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Opec's Shrinking Spare Capacity Raises Risks

Copyright © 2021 Energy Intelligence Group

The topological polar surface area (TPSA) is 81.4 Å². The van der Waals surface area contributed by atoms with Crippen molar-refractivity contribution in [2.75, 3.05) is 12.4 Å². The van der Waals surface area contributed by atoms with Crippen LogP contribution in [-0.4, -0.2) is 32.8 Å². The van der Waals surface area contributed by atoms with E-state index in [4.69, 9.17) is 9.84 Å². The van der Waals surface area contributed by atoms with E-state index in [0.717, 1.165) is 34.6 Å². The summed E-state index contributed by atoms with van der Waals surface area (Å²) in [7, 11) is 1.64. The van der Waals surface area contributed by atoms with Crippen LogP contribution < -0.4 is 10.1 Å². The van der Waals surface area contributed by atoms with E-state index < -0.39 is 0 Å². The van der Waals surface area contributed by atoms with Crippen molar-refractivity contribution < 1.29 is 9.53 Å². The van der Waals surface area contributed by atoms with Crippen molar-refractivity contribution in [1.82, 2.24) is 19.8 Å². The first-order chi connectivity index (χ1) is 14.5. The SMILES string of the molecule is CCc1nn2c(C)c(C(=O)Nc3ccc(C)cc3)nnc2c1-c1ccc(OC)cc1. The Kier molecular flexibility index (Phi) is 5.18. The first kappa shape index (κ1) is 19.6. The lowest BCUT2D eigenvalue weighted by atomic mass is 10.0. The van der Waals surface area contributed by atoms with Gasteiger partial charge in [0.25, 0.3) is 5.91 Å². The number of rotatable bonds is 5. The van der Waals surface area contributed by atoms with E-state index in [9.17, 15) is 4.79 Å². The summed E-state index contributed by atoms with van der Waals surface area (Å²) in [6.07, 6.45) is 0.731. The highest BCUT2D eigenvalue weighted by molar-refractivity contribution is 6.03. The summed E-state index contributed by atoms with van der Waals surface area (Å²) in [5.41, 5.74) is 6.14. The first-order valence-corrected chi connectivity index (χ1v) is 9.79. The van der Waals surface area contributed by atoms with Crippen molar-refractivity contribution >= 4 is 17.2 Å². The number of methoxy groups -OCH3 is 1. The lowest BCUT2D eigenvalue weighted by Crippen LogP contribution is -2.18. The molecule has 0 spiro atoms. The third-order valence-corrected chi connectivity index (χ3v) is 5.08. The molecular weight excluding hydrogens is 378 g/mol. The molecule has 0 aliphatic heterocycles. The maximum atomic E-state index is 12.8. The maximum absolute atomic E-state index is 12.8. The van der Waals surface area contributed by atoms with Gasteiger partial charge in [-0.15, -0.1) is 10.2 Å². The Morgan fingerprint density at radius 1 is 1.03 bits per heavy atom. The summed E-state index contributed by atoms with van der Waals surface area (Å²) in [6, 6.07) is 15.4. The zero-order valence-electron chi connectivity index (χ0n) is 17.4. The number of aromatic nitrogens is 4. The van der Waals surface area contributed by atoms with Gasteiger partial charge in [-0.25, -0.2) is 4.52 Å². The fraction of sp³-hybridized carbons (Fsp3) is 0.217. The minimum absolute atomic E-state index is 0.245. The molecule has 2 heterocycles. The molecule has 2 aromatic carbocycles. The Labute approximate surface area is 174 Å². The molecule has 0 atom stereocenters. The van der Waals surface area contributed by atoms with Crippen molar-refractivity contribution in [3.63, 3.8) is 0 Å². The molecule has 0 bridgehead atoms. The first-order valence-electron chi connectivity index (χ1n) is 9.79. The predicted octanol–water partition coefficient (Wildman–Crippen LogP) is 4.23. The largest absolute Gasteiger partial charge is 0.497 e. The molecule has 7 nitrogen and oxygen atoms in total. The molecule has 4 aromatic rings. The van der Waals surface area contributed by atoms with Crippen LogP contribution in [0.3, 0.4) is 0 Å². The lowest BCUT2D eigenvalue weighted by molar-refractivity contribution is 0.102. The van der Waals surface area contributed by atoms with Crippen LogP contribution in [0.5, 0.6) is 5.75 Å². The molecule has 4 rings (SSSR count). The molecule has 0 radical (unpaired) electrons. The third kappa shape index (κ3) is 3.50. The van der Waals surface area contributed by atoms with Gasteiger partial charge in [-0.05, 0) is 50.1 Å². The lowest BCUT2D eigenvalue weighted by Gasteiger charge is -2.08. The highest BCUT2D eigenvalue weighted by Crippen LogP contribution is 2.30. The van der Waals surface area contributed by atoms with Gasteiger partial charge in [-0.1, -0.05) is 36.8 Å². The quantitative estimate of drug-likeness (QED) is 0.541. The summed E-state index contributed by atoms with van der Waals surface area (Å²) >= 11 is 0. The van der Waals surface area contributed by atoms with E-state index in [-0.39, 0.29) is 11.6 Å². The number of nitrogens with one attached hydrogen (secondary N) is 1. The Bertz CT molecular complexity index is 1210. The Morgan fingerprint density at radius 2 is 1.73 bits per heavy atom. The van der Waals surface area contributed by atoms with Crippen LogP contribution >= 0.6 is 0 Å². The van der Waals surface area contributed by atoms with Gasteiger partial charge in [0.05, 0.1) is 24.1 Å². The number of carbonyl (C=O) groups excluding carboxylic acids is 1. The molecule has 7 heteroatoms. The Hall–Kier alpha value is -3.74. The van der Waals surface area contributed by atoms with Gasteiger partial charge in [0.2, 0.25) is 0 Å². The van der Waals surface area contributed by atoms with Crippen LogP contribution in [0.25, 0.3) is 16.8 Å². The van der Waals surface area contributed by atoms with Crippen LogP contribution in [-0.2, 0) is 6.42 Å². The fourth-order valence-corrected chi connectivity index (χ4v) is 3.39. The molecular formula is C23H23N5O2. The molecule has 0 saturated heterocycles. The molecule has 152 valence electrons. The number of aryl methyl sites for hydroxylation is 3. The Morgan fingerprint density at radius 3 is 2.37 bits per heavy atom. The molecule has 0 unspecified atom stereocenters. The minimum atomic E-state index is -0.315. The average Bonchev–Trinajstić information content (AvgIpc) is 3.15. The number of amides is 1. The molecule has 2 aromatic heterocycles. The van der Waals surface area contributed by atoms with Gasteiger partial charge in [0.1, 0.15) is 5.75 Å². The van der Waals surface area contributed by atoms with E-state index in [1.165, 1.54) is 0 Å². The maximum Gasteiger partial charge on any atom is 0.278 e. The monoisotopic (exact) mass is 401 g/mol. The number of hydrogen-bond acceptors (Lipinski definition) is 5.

Mounting concern over future production declines led by Venezuela and Iran has flipped the oil market's focus from tightening inventory levels to global spare capacity. To be sure, a severe supply crunch is not expected soon, as US output alone is able to meet the bulk of demand growth this year. But with spare capacity additions often needing significant investments and long lead times, the world will have to lean on its current production cushion for some time. And the picture is bleak. How much spare capacity is out there and how quickly it can come on stream are untested and far from certain. What is clear, however, is that the oil market is far less robust than it was before the downturn. Compared with five years ago, Opec's effective spare capacity is down some 1 million barrels per day, PIW estimates. PIW calculates that effective global spare capacity has shrunk 17% since 2013 to 3.55 million barrels per day, but even this risks presenting too rosy a scene. Less than one-third of that capacity fits the International Energy Agency's (IEA's) technical definition of spare capacity -- namely, output that can be turned on within one month. What spare capacity does exist remains highly concentrated, with roughly 70% of the cushion residing in just one country: Saudi Arabia (see table). Although the kingdom has long been the world's key purveyor of spare capacity, Riyadh is not keen to bear too much of the burden given that surging to full capacity quickly could damage its reservoirs. Reaching its full 12.5 million b/d capacity would likely take more than a year to achieve, and it is only with the expansions of its Marjan, Berri and Zuluf fields that Riyadh is likely to feel comfortable doing so (PIW May28'18). Those expansions will not be completed until 2022-23. The spread of spare capacity is more balanced under the IEA's month-long definition, with Saudi Arabia able to bring on some 400,000 b/d, and Kuwait, the United Arab Emirates and Russia contributing roughly 300,000 b/d apiece. Spare capacity has traditionally given Opec its market power. The erosion of this power, coupled with Russia's capacity clout, is a big reason why the producer group is working so hard to preserve its non-Opec output alliance in some fashion for the long-term. So, too, are the significant threats that could further chip away at Opec's productive capability. If new members Gabon and Equatorial Guinea are removed, Opec's group productive capacity has fallen some 800,000 b/d over the past five years, whereas global oil demand has risen by some 10 million b/d. Half of Opec's members are overcompliant with the current Opec/non-Opec production cut agreement because they lack the ability to produce up to their output targets. In fact, production from the likes of Libya, Nigeria and Venezuela stands a full 2.75 million b/d below their 2013 capacity (EC Feb.8'13). Yet Venezuela's output is set to tumble further, while US sanctions on Tehran could hit Iran's output by nearly 700,000 b/d by mid-2019 (PIW May14'18). Even if oil markets are only likely to need Opec to come up with around 600,000 b/d of additional output in the second half of the year to keep balances in check, according to PIW estimates, the precarious state of global spare capacity may well have the industry hoping the US' aggressive new policies against Iran and Venezuela don't succeed too well (related). Some modest relief is in order, with Opec members Angola and Nigeria expected to add 100,000 b/d and 200,000 b/d of new production by year-end, respectively. Another 200,000 b/d of additional output could meanwhile be added from northern Iraq quickly if Baghdad and Erbil can resolve their oil dispute, while southern Iraqi fields could also surprise with more production. Russia is another wild card. The non-Opec giant is expected to have little trouble bringing back the 300,000 b/d of output it voluntarily cut, but analysts with Vygon Consulting believe the country could pump closer to 500,000 b/d if needed. Longer term, Russia could add as much as 600,000 b/d of additional production capacity over the next two to four years, according to Russian analysts, companies and government officials. Opec & Non-Opec Spare Capacity ('000 b/d) May Wellhead

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